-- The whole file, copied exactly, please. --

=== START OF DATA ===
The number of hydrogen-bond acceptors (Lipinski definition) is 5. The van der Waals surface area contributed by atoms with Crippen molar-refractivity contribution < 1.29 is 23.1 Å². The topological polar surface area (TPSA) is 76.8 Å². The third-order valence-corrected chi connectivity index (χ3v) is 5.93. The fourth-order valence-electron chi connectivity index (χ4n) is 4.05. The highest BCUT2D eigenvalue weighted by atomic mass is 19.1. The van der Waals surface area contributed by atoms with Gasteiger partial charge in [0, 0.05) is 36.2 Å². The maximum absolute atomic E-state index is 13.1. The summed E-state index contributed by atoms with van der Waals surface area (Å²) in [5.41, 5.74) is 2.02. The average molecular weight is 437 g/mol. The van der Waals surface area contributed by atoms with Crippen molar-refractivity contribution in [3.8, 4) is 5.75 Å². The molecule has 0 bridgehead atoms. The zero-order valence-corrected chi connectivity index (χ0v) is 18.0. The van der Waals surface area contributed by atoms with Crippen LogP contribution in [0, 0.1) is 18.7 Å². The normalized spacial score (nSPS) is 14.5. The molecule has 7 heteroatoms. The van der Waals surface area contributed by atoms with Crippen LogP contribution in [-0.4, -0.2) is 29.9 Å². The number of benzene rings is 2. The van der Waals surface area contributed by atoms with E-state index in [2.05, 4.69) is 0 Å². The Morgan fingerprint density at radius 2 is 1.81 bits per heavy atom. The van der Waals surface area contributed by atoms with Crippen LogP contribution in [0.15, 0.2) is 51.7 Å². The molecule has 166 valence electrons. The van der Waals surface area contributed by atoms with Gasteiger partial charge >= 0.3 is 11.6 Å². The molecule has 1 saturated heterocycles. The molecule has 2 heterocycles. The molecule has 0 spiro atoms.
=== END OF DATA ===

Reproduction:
The number of hydrogen-bond acceptors (Lipinski definition) is 5. The van der Waals surface area contributed by atoms with Crippen molar-refractivity contribution < 1.29 is 23.1 Å². The topological polar surface area (TPSA) is 76.8 Å². The third-order valence-corrected chi connectivity index (χ3v) is 5.93. The fourth-order valence-electron chi connectivity index (χ4n) is 4.05. The highest BCUT2D eigenvalue weighted by atomic mass is 19.1. The van der Waals surface area contributed by atoms with Gasteiger partial charge in [0, 0.05) is 36.2 Å². The maximum absolute atomic E-state index is 13.1. The summed E-state index contributed by atoms with van der Waals surface area (Å²) in [5.41, 5.74) is 2.02. The average molecular weight is 437 g/mol. The van der Waals surface area contributed by atoms with Crippen molar-refractivity contribution in [3.8, 4) is 5.75 Å². The molecule has 0 bridgehead atoms. The zero-order valence-corrected chi connectivity index (χ0v) is 18.0. The van der Waals surface area contributed by atoms with Crippen LogP contribution in [0, 0.1) is 18.7 Å². The normalized spacial score (nSPS) is 14.5. The molecule has 7 heteroatoms. The van der Waals surface area contributed by atoms with Crippen LogP contribution in [-0.4, -0.2) is 29.9 Å². The number of benzene rings is 2. The van der Waals surface area contributed by atoms with E-state index in [2.05, 4.69) is 0 Å². The Morgan fingerprint density at radius 2 is 1.81 bits per heavy atom. The van der Waals surface area contributed by atoms with Crippen LogP contribution in [0.15, 0.2) is 51.7 Å². The molecule has 166 valence electrons. The van der Waals surface area contributed by atoms with Gasteiger partial charge >= 0.3 is 11.6 Å². The molecule has 1 saturated heterocycles. The molecule has 2 heterocycles. The molecule has 0 spiro atoms.